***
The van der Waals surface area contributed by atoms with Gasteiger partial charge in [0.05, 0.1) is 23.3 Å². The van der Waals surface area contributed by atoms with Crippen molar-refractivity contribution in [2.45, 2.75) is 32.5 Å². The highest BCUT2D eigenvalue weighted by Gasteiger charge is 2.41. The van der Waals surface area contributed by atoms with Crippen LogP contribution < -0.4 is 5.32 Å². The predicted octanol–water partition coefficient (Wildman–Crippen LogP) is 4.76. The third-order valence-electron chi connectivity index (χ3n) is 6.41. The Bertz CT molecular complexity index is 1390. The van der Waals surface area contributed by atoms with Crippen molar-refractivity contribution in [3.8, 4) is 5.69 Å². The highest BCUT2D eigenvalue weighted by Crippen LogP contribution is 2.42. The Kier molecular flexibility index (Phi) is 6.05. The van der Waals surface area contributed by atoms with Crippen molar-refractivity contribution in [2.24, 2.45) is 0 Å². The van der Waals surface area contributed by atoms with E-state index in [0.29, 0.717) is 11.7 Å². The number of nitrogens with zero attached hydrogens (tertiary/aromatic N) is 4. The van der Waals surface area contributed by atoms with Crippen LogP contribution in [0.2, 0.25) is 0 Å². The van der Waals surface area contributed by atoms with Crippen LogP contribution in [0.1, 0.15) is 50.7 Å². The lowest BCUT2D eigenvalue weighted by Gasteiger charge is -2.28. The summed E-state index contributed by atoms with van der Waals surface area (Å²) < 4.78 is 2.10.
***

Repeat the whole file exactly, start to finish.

The van der Waals surface area contributed by atoms with Gasteiger partial charge in [0.05, 0.1) is 23.3 Å². The van der Waals surface area contributed by atoms with Crippen molar-refractivity contribution in [2.45, 2.75) is 32.5 Å². The highest BCUT2D eigenvalue weighted by Gasteiger charge is 2.41. The van der Waals surface area contributed by atoms with Crippen LogP contribution < -0.4 is 5.32 Å². The predicted octanol–water partition coefficient (Wildman–Crippen LogP) is 4.76. The third-order valence-electron chi connectivity index (χ3n) is 6.41. The Bertz CT molecular complexity index is 1390. The van der Waals surface area contributed by atoms with Crippen molar-refractivity contribution in [3.8, 4) is 5.69 Å². The highest BCUT2D eigenvalue weighted by Crippen LogP contribution is 2.42. The Kier molecular flexibility index (Phi) is 6.05. The van der Waals surface area contributed by atoms with Crippen molar-refractivity contribution in [2.24, 2.45) is 0 Å². The van der Waals surface area contributed by atoms with E-state index in [0.29, 0.717) is 11.7 Å². The number of nitrogens with zero attached hydrogens (tertiary/aromatic N) is 4. The van der Waals surface area contributed by atoms with Crippen LogP contribution in [0.2, 0.25) is 0 Å². The van der Waals surface area contributed by atoms with Crippen LogP contribution in [0.1, 0.15) is 50.7 Å². The lowest BCUT2D eigenvalue weighted by Gasteiger charge is -2.28. The summed E-state index contributed by atoms with van der Waals surface area (Å²) < 4.78 is 2.10.